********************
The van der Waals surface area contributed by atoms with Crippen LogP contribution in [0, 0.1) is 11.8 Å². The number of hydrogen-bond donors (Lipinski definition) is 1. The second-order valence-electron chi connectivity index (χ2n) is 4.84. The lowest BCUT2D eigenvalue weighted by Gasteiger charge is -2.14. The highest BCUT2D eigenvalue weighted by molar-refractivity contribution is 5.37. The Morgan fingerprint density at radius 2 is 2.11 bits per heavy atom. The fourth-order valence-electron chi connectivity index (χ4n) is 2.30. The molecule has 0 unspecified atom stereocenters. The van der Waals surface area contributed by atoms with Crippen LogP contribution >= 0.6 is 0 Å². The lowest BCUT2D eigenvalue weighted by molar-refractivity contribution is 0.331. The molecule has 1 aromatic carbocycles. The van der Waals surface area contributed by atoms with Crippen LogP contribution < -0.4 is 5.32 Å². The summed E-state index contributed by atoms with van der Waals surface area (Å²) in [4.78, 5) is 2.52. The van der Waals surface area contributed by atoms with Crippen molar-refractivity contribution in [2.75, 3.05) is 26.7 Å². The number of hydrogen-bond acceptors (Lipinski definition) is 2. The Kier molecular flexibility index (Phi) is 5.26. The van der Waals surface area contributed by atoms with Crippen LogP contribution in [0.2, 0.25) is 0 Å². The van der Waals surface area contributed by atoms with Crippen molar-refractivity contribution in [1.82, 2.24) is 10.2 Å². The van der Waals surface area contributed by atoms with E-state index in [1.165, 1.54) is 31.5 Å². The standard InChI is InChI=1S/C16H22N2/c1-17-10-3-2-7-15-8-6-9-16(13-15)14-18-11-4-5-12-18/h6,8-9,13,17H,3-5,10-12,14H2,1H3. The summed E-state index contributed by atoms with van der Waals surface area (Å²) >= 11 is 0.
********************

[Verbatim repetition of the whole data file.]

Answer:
The van der Waals surface area contributed by atoms with Crippen LogP contribution in [0, 0.1) is 11.8 Å². The number of hydrogen-bond donors (Lipinski definition) is 1. The second-order valence-electron chi connectivity index (χ2n) is 4.84. The lowest BCUT2D eigenvalue weighted by Gasteiger charge is -2.14. The highest BCUT2D eigenvalue weighted by molar-refractivity contribution is 5.37. The Morgan fingerprint density at radius 2 is 2.11 bits per heavy atom. The fourth-order valence-electron chi connectivity index (χ4n) is 2.30. The molecule has 0 unspecified atom stereocenters. The van der Waals surface area contributed by atoms with Crippen LogP contribution >= 0.6 is 0 Å². The lowest BCUT2D eigenvalue weighted by molar-refractivity contribution is 0.331. The molecule has 1 aromatic carbocycles. The van der Waals surface area contributed by atoms with Crippen LogP contribution < -0.4 is 5.32 Å². The summed E-state index contributed by atoms with van der Waals surface area (Å²) in [4.78, 5) is 2.52. The van der Waals surface area contributed by atoms with Crippen molar-refractivity contribution in [2.75, 3.05) is 26.7 Å². The number of hydrogen-bond acceptors (Lipinski definition) is 2. The Kier molecular flexibility index (Phi) is 5.26. The van der Waals surface area contributed by atoms with Crippen LogP contribution in [0.2, 0.25) is 0 Å². The van der Waals surface area contributed by atoms with Crippen molar-refractivity contribution in [1.82, 2.24) is 10.2 Å². The van der Waals surface area contributed by atoms with E-state index in [1.165, 1.54) is 31.5 Å². The standard InChI is InChI=1S/C16H22N2/c1-17-10-3-2-7-15-8-6-9-16(13-15)14-18-11-4-5-12-18/h6,8-9,13,17H,3-5,10-12,14H2,1H3. The summed E-state index contributed by atoms with van der Waals surface area (Å²) >= 11 is 0.